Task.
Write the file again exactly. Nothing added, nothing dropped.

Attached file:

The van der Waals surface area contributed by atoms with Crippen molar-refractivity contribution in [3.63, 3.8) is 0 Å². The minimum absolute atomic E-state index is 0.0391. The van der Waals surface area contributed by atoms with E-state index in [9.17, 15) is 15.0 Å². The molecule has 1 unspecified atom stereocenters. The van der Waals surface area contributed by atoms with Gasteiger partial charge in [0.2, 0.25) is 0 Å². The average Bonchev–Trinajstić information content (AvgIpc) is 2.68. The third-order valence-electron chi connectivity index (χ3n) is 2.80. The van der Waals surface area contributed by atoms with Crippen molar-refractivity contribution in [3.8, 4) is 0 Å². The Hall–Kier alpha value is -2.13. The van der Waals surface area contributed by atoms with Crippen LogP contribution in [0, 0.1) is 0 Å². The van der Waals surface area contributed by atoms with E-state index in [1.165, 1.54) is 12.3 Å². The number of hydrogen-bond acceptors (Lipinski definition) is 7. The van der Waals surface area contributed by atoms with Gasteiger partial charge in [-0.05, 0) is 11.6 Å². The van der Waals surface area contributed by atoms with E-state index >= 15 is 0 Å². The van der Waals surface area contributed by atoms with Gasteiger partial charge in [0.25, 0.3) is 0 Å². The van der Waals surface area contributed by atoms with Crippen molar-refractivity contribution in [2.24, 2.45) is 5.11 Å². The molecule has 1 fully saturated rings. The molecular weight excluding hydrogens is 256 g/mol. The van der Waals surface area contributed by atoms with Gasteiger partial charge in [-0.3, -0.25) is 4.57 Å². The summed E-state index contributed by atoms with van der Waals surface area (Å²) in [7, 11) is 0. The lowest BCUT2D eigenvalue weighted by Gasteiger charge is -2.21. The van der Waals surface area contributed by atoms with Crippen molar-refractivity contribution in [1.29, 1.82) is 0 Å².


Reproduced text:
The van der Waals surface area contributed by atoms with Crippen molar-refractivity contribution in [3.63, 3.8) is 0 Å². The minimum absolute atomic E-state index is 0.0391. The van der Waals surface area contributed by atoms with E-state index in [9.17, 15) is 15.0 Å². The molecule has 1 unspecified atom stereocenters. The van der Waals surface area contributed by atoms with Gasteiger partial charge in [0.2, 0.25) is 0 Å². The average Bonchev–Trinajstić information content (AvgIpc) is 2.68. The third-order valence-electron chi connectivity index (χ3n) is 2.80. The van der Waals surface area contributed by atoms with Crippen molar-refractivity contribution in [3.8, 4) is 0 Å². The Hall–Kier alpha value is -2.13. The van der Waals surface area contributed by atoms with Crippen LogP contribution in [0, 0.1) is 0 Å². The van der Waals surface area contributed by atoms with E-state index in [1.165, 1.54) is 12.3 Å². The number of hydrogen-bond acceptors (Lipinski definition) is 7. The van der Waals surface area contributed by atoms with Gasteiger partial charge in [-0.05, 0) is 11.6 Å². The van der Waals surface area contributed by atoms with E-state index >= 15 is 0 Å². The van der Waals surface area contributed by atoms with Gasteiger partial charge in [0.25, 0.3) is 0 Å². The van der Waals surface area contributed by atoms with Crippen molar-refractivity contribution in [2.24, 2.45) is 5.11 Å². The molecule has 1 fully saturated rings. The molecular weight excluding hydrogens is 256 g/mol. The van der Waals surface area contributed by atoms with Gasteiger partial charge in [-0.3, -0.25) is 4.57 Å². The summed E-state index contributed by atoms with van der Waals surface area (Å²) in [7, 11) is 0. The lowest BCUT2D eigenvalue weighted by Gasteiger charge is -2.21. The van der Waals surface area contributed by atoms with Crippen molar-refractivity contribution in [1.29, 1.82) is 0 Å².